Not a conundrum, just a mess

is a relatively new blog which describes itself as
"devoted to opinion, commentary and sparring on U.S. foreign
policy and global affairs".  The commentary I have read so far, from at least two
of its five contributors, has the flavor of policy wonkdom (as
opposed to academic wonkdom or practical party politics).
Suzanne Nossel has a post
today that I think illustrates a current but imaginary left-wing dilemma, and
how not to address it.

She starts by citing Marty Peretz’s identification of, in her words, “a big conundrum facing us foreign
policy progressives: namely, how to come to grips with Bush’s
successes in promoting democracy in the Middle East”.  She
disagrees with Peretz that progressives are just churlish, however,
because the BushRovers’ methods—“the arrogance, the deception,
the lack of accountability, the cronyism, the dismissiveness of
critics and questioners, the failure to uphold democratic values
while purporting to promote democracy, the refusal to admit mistakes
— are flat out wrong”.

In her view, the difficulty for
progressives lies in finding a “boldness, …[a] willingness to
commit U.S. power and energy in furtherance of important causes, and
…[a] sense of possibility about even theEvilshrub2 most intractable region of
the world” that matches Bush’s.  We progressives need to figure
out how to recognize “the positive and important results of Bush’s
daring in the Middle East” while we “continue hammering at what’s
wrong with Bush’s approach” (that is, the arrogance, deception,
lack of accountability, cronyism, etc., etc.)

So, for a minute, let’s check in on the
successful promotion of democracy in a couple of these places, on “the furtherance of
that important cause”, on “the positive and important results" there (all in Nossel’s formulations).

For example, how about a summary
of the recent PBS Frontline piece on reporting in Iraq (aired in January).  Aside from the fact that the
source is a well-known running dog of the fervid liberal left, like
all things PBS, it seems to me that the ability of reporters to work
in Iraq is some measure of how well the civil process itself might be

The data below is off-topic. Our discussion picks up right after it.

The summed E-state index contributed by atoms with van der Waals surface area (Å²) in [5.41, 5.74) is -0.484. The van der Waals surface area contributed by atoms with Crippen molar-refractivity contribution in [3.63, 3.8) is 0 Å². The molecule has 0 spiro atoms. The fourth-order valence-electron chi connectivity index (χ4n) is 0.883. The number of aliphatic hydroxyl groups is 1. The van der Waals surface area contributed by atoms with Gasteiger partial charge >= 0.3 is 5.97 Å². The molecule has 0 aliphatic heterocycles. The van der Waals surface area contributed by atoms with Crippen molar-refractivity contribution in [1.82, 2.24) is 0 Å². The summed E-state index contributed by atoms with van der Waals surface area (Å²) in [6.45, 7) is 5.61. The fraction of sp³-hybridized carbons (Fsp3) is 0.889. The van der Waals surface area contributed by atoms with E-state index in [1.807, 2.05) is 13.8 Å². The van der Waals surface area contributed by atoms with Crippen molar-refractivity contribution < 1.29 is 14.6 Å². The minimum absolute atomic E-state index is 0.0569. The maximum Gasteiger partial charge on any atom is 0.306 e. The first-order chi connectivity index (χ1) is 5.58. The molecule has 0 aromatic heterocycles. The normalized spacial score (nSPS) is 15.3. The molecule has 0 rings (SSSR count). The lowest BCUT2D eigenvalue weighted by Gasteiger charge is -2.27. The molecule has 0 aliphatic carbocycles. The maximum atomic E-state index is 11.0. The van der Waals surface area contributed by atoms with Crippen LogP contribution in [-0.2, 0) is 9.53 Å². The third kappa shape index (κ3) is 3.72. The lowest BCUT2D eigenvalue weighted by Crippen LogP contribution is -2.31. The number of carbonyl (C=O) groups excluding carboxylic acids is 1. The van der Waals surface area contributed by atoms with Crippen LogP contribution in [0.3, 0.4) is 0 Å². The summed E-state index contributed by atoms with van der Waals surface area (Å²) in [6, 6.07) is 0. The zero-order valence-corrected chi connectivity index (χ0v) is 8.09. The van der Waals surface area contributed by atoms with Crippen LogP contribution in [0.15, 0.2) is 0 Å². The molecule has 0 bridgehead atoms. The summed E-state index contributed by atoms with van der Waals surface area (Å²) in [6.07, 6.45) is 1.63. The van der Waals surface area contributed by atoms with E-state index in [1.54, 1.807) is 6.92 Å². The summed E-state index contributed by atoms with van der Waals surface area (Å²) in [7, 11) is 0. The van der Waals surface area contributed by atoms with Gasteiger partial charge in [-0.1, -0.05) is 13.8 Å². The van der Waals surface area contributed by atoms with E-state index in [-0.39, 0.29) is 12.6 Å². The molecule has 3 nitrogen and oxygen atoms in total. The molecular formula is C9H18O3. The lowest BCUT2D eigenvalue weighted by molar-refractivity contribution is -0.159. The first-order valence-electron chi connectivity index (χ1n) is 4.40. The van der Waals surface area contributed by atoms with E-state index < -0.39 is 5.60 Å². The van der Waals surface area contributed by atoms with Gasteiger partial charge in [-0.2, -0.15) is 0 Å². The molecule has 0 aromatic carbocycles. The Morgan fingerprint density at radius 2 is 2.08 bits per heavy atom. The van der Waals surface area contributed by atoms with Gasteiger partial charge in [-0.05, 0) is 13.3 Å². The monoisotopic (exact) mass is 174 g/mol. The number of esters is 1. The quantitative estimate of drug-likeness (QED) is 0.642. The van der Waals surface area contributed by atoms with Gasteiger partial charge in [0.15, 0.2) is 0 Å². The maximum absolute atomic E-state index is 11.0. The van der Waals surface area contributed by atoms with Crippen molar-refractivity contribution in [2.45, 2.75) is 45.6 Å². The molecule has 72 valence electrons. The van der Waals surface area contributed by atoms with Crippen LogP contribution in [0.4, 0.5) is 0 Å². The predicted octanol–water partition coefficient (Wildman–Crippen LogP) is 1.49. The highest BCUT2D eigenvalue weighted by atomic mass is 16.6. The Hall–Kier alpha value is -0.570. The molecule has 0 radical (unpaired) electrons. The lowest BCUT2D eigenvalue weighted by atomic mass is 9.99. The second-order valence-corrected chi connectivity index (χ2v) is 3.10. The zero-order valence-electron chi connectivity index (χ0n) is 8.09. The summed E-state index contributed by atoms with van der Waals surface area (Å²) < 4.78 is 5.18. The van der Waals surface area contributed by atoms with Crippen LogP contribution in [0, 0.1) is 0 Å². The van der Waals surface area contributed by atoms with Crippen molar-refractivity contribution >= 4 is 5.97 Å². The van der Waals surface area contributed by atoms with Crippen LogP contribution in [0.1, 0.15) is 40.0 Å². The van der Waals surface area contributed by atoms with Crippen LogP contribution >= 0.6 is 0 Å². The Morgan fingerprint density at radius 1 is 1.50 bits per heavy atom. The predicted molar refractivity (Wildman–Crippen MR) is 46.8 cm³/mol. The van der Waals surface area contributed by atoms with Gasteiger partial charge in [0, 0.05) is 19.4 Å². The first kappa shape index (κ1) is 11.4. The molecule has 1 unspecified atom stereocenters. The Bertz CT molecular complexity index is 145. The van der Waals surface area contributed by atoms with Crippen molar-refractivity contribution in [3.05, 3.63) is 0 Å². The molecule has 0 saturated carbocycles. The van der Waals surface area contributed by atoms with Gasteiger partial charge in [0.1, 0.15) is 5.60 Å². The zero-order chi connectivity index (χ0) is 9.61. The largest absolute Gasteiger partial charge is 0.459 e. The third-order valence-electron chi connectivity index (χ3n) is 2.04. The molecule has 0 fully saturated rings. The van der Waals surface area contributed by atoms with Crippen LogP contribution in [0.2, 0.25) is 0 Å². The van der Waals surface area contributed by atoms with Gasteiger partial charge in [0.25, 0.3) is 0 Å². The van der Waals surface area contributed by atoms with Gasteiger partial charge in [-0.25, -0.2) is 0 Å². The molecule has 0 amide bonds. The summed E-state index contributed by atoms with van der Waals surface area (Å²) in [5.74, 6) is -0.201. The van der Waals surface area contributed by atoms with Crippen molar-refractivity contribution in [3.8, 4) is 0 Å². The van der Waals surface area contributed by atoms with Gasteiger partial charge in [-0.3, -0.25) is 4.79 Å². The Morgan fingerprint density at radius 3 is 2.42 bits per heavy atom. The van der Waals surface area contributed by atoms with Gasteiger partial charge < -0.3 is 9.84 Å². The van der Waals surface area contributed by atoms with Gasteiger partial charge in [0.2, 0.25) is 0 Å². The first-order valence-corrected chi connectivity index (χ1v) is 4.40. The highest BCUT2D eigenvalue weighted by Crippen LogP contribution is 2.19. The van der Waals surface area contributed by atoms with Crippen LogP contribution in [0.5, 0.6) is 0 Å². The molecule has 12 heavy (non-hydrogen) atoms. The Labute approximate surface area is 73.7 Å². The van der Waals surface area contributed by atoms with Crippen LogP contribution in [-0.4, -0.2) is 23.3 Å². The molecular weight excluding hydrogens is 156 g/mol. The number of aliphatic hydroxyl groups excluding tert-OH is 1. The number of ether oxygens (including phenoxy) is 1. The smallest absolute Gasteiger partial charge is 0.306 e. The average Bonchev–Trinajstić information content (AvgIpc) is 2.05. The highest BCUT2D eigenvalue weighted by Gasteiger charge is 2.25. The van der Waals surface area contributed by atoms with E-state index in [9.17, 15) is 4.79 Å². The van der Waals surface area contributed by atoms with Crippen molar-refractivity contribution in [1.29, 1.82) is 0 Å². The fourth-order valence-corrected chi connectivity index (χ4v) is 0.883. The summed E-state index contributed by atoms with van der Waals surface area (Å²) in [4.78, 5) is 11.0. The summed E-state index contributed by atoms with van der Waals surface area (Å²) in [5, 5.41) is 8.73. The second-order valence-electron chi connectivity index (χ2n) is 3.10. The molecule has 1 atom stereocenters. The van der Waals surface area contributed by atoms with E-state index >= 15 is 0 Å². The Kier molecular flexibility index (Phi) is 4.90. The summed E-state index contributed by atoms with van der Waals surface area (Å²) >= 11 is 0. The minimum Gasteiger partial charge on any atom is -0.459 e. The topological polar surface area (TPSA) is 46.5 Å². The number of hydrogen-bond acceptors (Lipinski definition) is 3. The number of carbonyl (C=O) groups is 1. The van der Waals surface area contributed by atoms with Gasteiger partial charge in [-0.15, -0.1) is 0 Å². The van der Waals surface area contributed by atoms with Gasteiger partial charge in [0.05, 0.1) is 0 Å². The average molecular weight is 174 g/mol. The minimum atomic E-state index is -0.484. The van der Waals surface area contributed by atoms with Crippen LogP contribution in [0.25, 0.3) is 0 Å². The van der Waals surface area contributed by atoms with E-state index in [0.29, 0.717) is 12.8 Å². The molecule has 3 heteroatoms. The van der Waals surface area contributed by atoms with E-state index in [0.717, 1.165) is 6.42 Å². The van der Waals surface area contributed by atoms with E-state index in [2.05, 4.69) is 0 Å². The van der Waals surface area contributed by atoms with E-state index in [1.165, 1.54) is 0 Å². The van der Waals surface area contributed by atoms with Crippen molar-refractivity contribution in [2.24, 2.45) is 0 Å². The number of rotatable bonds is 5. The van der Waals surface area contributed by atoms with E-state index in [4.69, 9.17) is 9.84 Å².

working (not to mention a test of how difficult it might be for
reporters to cover and get the story, thus how well we actually know what’s going on). 

That night, Burns files a story in
which he draws comparisons between Iraq and Vietnam. "Vietnam,"
he wrote, "is rarely mentioned among the troops. It is
considered a bad talisman among those men and women, who privately
admit to fears that this war could be lost."

Another New York Times reporter, Dexter Filkins, has just
returned from two weeks of covering the battle for Fallujah. […]

Exhausted, Filkins is departing Baghdad for a break — but he
still has to make it to the airport, along a road where there have
been 15 suicide bombings in the past month. Filkins is distracted and
nervous as his security guard notices a suspicious car on the road,
but they make it through safely.

"Just the other day, my colleague went to the airport, and I
think he had to drive through one car bombing and then through a gun
battle," Filkins says. "It’s just such a measure of how
troubled this enterprise is. Nineteen months into this thing and we
can’t really drive to the airport with any kind of assurance. And
it’s only a couple miles down the road."


Over the way in Afghanistan, things are
also a bit dicey for civil life, let alone democracy.  An AP story
from late February this year, by Stephen Graham, leads

Three years after the fall of the
Taliban, Afghanistan remains the world’s sixth-least developed
country, the United Nations said Monday, warning that a nation that
became a haven for international terrorists could fail again unless
more is done to improve the lives of its long-suffering citizens. In
a wide-ranging report that measures Afghans’ personal security,
welfare and ability to control their own lives, the world body ranked
the country 173rd out of 178 assessed in 2004. The five states that